Philadelphia – May 19, 2016 – At the request of state Sen. Vincent Hughes (D-Philadelphia), the Senate Democratic Policy Committee held a roundtable discussion today on the health impact of lead exposure.

“The effects of lead exposure are indelible, dangerous and deadly,” Hughes said. “There is no cure. Whether it’s lead from old pipes or peeling paint that still clings to aging homes and school buildings, this problem will only get worse if we do nothing to help now.”

Sen. Lisa Boscola (D-Northampton/Lehigh), who chairs the committee, added, “From my standpoint, we need to get a better understanding of lead exposure levels in Pennsylvania – and we then need to do what’s necessary to limit and prevent exposure.”

The lawmakers pointed to the water lead poisoning tragedy in Flint, Michigan, as a wake-up call for states and cities across the country. While state Department of Health officials claim Pennsylvania’s lead exposure threat is more due to pealing and cracking lead-based paint, a February report by the Department on childhood lead surveillance revealed that Pennsylvania has at least 18 cities with higher lead exposure rates than Flint.

Pointing to data issued by the Centers for Disease Control and Prevention, a February 3 article ( warned that the rate of lead exposure in Pennsylvania is “incredibly alarming.” The study revealed that nearly 10 percent of the more than 140,000 kids tested had levels of five or more micrograms per deciliter of lead in the blood. Five micrograms per deciliter is the threshold government uses to identify children with dangerously elevated blood lead levels.

Held at the Karabots Pediatric Care Center at the Children’s Hospital of Philadelphia, today’s roundtable discussion also focused on a package of bills introduced by Hughes and fellow Democrats. The measures include:

  • Senate Bill 14 (Hughes) would create a “SuperFund for Lead Abatement” that could be used by schools, day care centers, and other organizations to defray lead remediation costs.
  • Senate Bill 16 (Yudichak) would create a task force to study the scope of the lead issue, including an accounting of the age of the state’s housing stock, pipelines, school buildings and day care centers. It would also study best practices and make recommendations.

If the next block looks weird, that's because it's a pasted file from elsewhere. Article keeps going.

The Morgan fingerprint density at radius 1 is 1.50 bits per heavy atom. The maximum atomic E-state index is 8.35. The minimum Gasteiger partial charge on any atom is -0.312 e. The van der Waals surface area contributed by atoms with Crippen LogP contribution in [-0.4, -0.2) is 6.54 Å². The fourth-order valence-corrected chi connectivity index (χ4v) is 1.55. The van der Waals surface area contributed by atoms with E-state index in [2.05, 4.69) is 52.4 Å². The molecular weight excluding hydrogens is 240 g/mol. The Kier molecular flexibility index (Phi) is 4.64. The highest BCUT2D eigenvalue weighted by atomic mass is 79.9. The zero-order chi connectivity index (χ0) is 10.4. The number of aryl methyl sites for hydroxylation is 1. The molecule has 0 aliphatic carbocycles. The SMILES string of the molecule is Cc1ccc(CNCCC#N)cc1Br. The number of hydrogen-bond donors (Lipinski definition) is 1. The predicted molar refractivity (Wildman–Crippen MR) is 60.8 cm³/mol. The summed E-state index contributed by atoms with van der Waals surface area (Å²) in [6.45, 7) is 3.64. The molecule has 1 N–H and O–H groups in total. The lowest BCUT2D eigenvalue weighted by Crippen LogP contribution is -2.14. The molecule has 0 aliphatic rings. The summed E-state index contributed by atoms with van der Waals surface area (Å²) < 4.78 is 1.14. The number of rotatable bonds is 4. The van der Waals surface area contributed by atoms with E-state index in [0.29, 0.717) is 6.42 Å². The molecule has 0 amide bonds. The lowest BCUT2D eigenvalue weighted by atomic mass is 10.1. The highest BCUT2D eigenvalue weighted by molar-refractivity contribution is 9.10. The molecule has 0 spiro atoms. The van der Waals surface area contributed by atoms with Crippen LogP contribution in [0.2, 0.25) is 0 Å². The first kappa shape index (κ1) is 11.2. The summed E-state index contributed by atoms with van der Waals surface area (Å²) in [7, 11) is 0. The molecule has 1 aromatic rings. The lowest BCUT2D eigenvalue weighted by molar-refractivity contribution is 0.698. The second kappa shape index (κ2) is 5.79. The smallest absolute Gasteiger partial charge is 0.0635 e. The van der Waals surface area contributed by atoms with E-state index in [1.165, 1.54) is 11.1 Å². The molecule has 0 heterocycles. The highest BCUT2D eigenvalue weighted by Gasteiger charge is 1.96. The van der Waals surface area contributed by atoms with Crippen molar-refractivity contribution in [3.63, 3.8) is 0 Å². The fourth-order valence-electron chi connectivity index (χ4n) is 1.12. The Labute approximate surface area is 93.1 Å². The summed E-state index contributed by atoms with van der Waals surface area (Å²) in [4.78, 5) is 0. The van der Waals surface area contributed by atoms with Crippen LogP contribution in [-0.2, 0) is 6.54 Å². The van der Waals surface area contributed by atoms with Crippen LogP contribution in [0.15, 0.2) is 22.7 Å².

• Senate Bill 17 (Haywood) would require every school building to be tested (water, paint, soil) for lead before a school year begins. Test results would be sent to parents of every enrolled child and posted on school district websites. If a school tests at lead levels higher than the Centers for Disease Control’s acceptable amount, it would be required to submit a remediation plan to the state Department of Education.
  • Senate Bill 18 (Kitchen) seeks to require lead testing (water, paint, soil) in day care centers licensed by the PA Department of Human Services. DHS would be prohibited from issuing a license to a day care operator if lead levels are higher than CDC recommended readings.
  • Senate Bills 19 and 20 (Fontana) would enable homebuyers to request that a home be tested to determine what level of lead is in the water; and require that known lead paint within a home build before 1978 as well as any contamination in drinking water be disclosed on a seller’s property disclosure statement.

Dr. Kevin Osterhoudt, medical director of the Poison Control Center at Children’s Hospital in Philadelphia (CHOP), called lead exposure “brain poison” in describing the devastating consequences of elevated lead levels in the human body.

Dr. Marsha Gerdes, a senior psychologist in the Policy Lab, Children’s Hospital of Philadelphia, noted that additional funding will be necessary to clean up both water sources and homes. She also said that prevention needs to be the primary form of intervention.

“An important opportunity to clean up lead poisoning occurs at prenatal visits and at the time of birth,” Gerdes stated. “Asking mothers about where they are living and linking them with services that can reduce lead in their home is a way to reduce exposure from the beginning of life.”

Dr. Carolyn Johnson, who serves as Philadelphia’s interim deputy health commissioner, urged legislators and health agencies to place greater emphasis on preventing lead exposure.

“We need to do more to provide secondary prevention for the thousands of at-risk kids who don’t have elevated lead levels yet,” she said.

Boscola said, “This is a very critical and timely issue – and I commend Senator Hughes for insisting that we have this discussion right now — and right here in Philadelphia.”

Hughes and Boscola were joined at the hearing by Sen. Anthony Williams (D-Phila/Delaware) and Sharif Street, the unopposed candidate to fill retiring Sen. Shirley Kitchen’s (D-Phila.) senate seat, also attended the hearing.

The following also participated in the roundtable discussion:

  • Dr. Kevin Osterhoudt, Medical Director, Poison Control Center, Children’s Hospital of Philadelphia
  • Marsha Gerdes, Senior Psychologist, Policy Lab, Children’s Hospital of Philadelphia
  • Dr. Caroline Johnson, Interim Deputy Health Commissioner, Philadelphia Department of Public Health
  • Collen McCauley, Health Policy Director, Public Citizens Children & Youth
  • Jerry Roseman, Director of Environmental Science & Occupational Safety & Health, PA Federation of Teachers – Health & Welfare Fund& Union
  • Roy Christ, Director of Building and Housing, City of Harrisburg
  • Senior Staff Attorney Maura McInerney, Education Law Center
  • Daniel DeLellis, Office of Medical Asst. Programs, PA Department of Human Services
  • Michelle Figlar, Deputy Secretary, Office of Child Development & Early Learning, PA Department of Human Services

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